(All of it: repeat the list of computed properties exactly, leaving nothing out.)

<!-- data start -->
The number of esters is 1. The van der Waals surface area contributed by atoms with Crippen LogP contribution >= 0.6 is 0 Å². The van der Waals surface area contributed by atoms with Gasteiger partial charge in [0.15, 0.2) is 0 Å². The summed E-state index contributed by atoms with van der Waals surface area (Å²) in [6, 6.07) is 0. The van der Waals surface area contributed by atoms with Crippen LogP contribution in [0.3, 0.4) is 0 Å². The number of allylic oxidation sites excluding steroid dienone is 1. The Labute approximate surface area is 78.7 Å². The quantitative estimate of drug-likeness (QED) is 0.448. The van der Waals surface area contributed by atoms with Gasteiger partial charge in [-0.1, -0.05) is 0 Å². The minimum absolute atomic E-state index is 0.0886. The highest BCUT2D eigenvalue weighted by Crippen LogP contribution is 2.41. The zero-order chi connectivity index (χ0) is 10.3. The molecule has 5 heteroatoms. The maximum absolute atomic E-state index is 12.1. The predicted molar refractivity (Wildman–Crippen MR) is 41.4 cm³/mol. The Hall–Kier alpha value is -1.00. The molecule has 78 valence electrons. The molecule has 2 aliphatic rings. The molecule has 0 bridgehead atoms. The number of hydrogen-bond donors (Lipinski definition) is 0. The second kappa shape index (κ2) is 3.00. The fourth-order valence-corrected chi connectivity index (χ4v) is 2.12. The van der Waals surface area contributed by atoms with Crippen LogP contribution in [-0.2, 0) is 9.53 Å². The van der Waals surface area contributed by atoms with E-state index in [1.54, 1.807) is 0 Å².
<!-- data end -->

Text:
The number of esters is 1. The van der Waals surface area contributed by atoms with Crippen LogP contribution >= 0.6 is 0 Å². The van der Waals surface area contributed by atoms with Gasteiger partial charge in [0.15, 0.2) is 0 Å². The summed E-state index contributed by atoms with van der Waals surface area (Å²) in [6, 6.07) is 0. The van der Waals surface area contributed by atoms with Crippen LogP contribution in [0.3, 0.4) is 0 Å². The number of allylic oxidation sites excluding steroid dienone is 1. The Labute approximate surface area is 78.7 Å². The quantitative estimate of drug-likeness (QED) is 0.448. The van der Waals surface area contributed by atoms with Gasteiger partial charge in [-0.1, -0.05) is 0 Å². The minimum absolute atomic E-state index is 0.0886. The highest BCUT2D eigenvalue weighted by Crippen LogP contribution is 2.41. The zero-order chi connectivity index (χ0) is 10.3. The molecule has 5 heteroatoms. The maximum absolute atomic E-state index is 12.1. The predicted molar refractivity (Wildman–Crippen MR) is 41.4 cm³/mol. The Hall–Kier alpha value is -1.00. The molecule has 78 valence electrons. The molecule has 2 aliphatic rings. The molecule has 0 bridgehead atoms. The number of hydrogen-bond donors (Lipinski definition) is 0. The second kappa shape index (κ2) is 3.00. The fourth-order valence-corrected chi connectivity index (χ4v) is 2.12. The van der Waals surface area contributed by atoms with Crippen LogP contribution in [-0.2, 0) is 9.53 Å². The van der Waals surface area contributed by atoms with E-state index in [1.54, 1.807) is 0 Å².